Spain rules out EU's advice on compulsory Covid-19 vaccination 
A Spanish man being vaccinated poses with a custom-made T-shirt showing Spain's chief epidimiologist Fernando Simón striking a 'Dirty Harry/Clint Eastwood' pose over the words "What part of keep a two-metre distance don't you understand?' Photo: José Jordan

Spain’s Health Minister Carolina Darias on Thursday told journalists Covid-19 vaccines will continue to be voluntary in Spain given the “very high awareness of the population” with regard to the benefits of vaccination.

This follows the words of European Commission chief Ursula von der Leyen on Thursday, urging Member States to “think about mandatory vaccination” as more cases of the Omicron variant are detected across Europe. 

READ ALSO: Is Spain proving facts rather than force can convince the unvaccinated?

“I can understand that countries with low vaccine coverage are contemplating this and that Von der Leyen is considering opening up a debate, but in our country the situation is absolutely different,” Darias said at the press conference following her meeting with Spain’s Interterritorial Health Council.

According to the national health minister,  this was also “the general belief” of regional health leaders of each of Spain’s 17 autonomous communities she had just been in discussion with over Christmas Covid measures. 

READ MORE: Spain rules out new restrictions against Omicron variant

Almost 80 percent of Spain’s total population is fully vaccinated against Covid-19, a figure which is around 10 percent higher if looking at those who are eligible for the vaccine (over 12s).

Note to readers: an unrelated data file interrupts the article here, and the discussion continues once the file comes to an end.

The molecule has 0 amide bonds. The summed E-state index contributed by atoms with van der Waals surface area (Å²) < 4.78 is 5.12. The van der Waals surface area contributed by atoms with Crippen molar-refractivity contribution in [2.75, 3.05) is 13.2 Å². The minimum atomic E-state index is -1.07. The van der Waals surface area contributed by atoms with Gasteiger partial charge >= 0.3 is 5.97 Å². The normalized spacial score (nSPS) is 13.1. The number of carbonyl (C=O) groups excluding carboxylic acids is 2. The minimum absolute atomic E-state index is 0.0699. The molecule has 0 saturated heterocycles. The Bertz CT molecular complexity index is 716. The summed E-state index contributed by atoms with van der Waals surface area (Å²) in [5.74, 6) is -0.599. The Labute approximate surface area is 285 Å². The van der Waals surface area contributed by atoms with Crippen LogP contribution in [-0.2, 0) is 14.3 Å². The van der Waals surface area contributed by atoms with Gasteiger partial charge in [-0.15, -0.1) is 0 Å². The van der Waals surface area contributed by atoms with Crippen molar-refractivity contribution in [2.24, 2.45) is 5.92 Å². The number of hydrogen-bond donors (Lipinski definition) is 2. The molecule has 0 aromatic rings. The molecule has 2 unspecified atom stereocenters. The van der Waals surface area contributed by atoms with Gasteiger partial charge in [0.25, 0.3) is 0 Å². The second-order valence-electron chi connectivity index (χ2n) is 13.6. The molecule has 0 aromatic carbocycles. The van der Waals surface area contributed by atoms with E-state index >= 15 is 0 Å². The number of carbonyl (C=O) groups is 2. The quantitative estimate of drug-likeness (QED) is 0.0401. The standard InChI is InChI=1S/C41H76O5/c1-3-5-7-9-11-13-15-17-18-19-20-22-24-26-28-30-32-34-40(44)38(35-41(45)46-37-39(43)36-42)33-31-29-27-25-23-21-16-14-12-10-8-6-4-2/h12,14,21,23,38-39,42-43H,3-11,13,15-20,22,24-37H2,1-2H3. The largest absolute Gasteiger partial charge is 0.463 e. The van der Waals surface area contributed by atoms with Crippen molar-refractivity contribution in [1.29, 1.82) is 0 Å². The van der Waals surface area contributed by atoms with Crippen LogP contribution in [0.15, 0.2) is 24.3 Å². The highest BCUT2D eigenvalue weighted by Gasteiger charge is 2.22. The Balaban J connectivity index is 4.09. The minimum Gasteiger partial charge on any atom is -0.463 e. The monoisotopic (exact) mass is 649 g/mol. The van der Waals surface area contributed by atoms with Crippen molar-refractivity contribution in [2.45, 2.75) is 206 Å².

It has the highest vaccination rate among Europe’s most populous countries.

Germany announced tough new restrictions on Thursday in a bid to contain its fourth wave of Covid-19 aimed largely at the country’s unvaccinated people, with outgoing Chancellor Angela Merkel speaking in favour of compulsory vaccinations, which the German parliament is due to vote on soon.

Austria has also already said it will make Covid-19 vaccines compulsory next February, Belgium is also considering it and Greece on Tuesday said it will make vaccination obligatory for those over 60.

But for Spain, strict Covid-19 vaccination rules have never been on the table, having said from the start that getting the Covid-19 jabs was voluntary. 

There’s also a huge legal implication to imposing such a rule which Spanish courts are unlikely to look on favourably. 

Stricter Covid restrictions and the country’s two states of alarm, the first resulting in a full national lockdown from March to May 2020, have both been deemed unconstitutional by Spain’s Constitutional Court. 

READ ALSO: Could Spain lock down its unvaccinated or make Covid vaccines compulsory?

The Covid-19 health pass to access indoor public spaces was also until recently consistently rejected by regional high courts for breaching fundamental rights, although judges have changed their stance favouring this Covid certificate over old Covid-19 restrictions that affect the whole population.

MAP: Which regions in Spain now require a Covid health pass for daily affairs?

“In Spain what we have to do is to continue vaccinating as we have done until now” Darias added. 

“Spaniards understand that vaccines are not only a right, they are an obligation because we protect others with them”.

What Spanish health authorities are still considering is whether to vaccinate their 5 to 11 year olds after the go-ahead from the European Medicines Agency, with regions such as Madrid claiming they will start vaccinating their young children in December despite there being no official confirmation from Spain’s Vaccine Committee yet.

READ MORE: Will Spain soon vaccinate its children under 12?

Spain’s infection rate continues to rise day by day, jumping 17 points up to 234 cases per 100,000 people on Thursday. There are now also five confirmed cases of the Omicron variant in the country, one through community transmission.

Hospital bed occupancy with Covid patients has also risen slightly nationwide to 3.3 percent, as has ICU Covid occupancy which now stands at 8.4 percent, but the Spanish government insists these figures are “almost three times lower” than during previous waves of the coronavirus pandemic.